Norfolk District pours out the word on Virginia Flood Awareness Week

U.S. Army Corps of Engineers Norfolk District Public Affairs Office
Published March 15, 2019
Updated: March 15, 2019

FORT NORFOLK, Va. – This week is Virginia Flood Awareness Week, addressing the nation’s most common and costly natural disaster.

The observance foreshadows the Atlantic hurricane season, which starts June 1, and is sponsored by the Virginia Department of Conservation and Recreation, Dam Safety and Floodplain Management – the commonwealth’s national flood insurance coordinator.

“Twenty percent of all flood-insurance claims fall outside of designated flood plains,” said Michelle Hamor, U.S. Army Corps of Engineers Norfolk District’s Floodplain Management Services Section chief. “So, we want to make people aware that they could be at risk even if they don’t fall in a certain area on a map.”

She said only about 3 percent of Virginians have flood insurance.

“We commonly think of people who live on the coast as being vulnerable; there are other locations, such as inland areas, that are at risk, but may not be delineated on the Flood Insurance Rate Map,” she continued. “Remember, flood events are natural events based on existing conditions and the map is based on probability of what has occurred.”

According to a report Wednesday, Norfolk Assistant City Planner Lenny Newcomb warned homeowners, "Water does not know where a flood zone boundary is."

And the right time to purchase flood insurance may be now.

“Virginia Flood Awareness Week was declared to also remind people that it takes a month for flood insurance coverage to become active,” Hamor said. “We focus a lot on the big storms, hurricanes, which occur more frequently in late summer and early fall, but flooding can occur all year long. It cannot be too early to buy flood insurance, but it can be too late.”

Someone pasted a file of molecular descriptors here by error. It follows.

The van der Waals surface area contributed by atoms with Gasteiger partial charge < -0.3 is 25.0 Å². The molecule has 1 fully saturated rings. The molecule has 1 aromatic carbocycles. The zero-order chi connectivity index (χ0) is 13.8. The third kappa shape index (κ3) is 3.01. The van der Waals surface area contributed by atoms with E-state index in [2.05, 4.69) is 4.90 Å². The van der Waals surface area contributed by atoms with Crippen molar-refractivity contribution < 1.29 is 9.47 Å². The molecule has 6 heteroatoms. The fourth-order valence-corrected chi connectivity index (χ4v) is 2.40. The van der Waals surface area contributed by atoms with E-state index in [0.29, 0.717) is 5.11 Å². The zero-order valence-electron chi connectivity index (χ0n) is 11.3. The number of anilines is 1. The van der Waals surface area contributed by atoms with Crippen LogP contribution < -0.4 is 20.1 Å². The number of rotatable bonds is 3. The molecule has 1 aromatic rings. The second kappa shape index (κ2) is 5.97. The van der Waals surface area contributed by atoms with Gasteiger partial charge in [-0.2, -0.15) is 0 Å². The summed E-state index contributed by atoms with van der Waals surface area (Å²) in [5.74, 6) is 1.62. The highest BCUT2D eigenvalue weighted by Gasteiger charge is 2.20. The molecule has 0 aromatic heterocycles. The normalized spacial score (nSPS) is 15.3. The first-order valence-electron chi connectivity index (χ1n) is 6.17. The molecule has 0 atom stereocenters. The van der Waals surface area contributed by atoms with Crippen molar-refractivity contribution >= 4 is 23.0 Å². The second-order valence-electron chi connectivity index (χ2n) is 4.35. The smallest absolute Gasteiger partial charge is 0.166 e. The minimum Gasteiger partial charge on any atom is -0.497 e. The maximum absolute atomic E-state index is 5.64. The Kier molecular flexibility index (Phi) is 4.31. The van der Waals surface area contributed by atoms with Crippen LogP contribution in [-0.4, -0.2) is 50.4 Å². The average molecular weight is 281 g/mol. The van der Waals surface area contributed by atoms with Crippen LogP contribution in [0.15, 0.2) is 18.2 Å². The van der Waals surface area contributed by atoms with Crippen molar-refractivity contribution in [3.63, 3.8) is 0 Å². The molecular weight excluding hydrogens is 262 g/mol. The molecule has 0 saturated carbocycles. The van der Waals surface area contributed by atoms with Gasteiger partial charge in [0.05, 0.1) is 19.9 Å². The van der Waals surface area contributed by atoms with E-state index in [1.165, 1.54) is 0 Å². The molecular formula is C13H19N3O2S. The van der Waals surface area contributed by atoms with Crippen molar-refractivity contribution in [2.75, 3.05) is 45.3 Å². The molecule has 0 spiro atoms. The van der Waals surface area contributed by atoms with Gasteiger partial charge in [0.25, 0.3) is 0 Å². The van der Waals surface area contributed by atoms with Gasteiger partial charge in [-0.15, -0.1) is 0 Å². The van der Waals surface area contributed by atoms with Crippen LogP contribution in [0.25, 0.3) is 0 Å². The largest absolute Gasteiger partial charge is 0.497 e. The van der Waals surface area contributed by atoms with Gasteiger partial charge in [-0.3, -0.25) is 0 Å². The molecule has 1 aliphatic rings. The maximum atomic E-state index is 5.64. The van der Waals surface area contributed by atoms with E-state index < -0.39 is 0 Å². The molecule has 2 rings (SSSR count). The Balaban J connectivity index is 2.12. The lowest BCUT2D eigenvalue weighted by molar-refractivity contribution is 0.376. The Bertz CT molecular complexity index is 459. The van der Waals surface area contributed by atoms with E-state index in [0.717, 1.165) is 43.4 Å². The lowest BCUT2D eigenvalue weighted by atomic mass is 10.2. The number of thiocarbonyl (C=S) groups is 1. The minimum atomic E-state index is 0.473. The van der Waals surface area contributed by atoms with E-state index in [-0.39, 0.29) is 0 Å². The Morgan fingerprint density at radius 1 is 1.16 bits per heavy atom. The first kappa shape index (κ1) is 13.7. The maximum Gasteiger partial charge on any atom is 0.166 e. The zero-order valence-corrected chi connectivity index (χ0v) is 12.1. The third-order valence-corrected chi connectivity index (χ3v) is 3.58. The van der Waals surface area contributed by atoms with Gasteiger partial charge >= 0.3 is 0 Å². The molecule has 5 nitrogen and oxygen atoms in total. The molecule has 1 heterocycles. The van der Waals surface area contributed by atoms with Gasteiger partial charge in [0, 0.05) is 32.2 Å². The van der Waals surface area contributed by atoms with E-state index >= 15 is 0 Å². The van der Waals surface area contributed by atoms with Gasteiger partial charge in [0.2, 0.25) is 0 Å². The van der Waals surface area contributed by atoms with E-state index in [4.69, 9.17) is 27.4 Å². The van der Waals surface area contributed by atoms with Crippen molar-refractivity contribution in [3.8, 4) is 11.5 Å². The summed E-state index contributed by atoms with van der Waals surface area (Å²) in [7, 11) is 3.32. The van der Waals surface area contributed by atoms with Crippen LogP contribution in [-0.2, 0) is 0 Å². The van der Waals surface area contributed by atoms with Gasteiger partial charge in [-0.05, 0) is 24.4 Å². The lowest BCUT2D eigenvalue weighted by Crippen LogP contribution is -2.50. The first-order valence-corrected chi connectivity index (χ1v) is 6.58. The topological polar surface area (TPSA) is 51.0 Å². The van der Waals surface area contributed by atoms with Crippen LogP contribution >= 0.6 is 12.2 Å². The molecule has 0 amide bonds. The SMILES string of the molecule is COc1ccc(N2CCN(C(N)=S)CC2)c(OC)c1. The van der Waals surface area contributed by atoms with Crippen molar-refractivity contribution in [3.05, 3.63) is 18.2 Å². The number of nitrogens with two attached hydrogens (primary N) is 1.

Also, flood insurance cannot be purchased with 30 days of a named storm.

The cost for flood insurance is based on risk, with the least-expensive policy costing around $400 a year. Inversely, an inch of flooding can cause upward of $27,000 in home damage, according to the Federal Emergency Management Agency’s National Flood Insurance Program.

The National Flood Insurance Program assists in providing affordable insurance to property owners, renters and businesses, helping mitigate the effects of flooding on new and improved structures.

The program is recommended by Hamor, who is also co-chairperson for the Virginia Silver Jackets, which brings together multiple agencies, to include the district FPMS, and resources to reduce flood risk.

Hamor stated that those not mandated to have flood insurance may believe they don’t qualify.

“Those who don’t have a federally backed mortgage, don’t own their home or those who live outside the flood plain and are not required to have it may believe, due to misinformation, that they can’t acquire flood insurance. That’s simply not true,” she added.

Bottom line: Virginia is prone to flood events.

The state has one of the highest sea-level rises on the East Coast, combined with increased precipitation. Therefore, Hamor urges Virginians to consider purchasing flood insurance and staying prepared for a flood event by being informed by using the Virginia Flood Risk Information System.

The objective of the Norfolk District FPMS program is to foster public understanding of the options for handling flood hazards and promote prudent use and management of the nation's flood plains.

“We just want to make sure people can make the best decision,” Hamor said, “before the storm comes.”

For more information on flood risk, click here.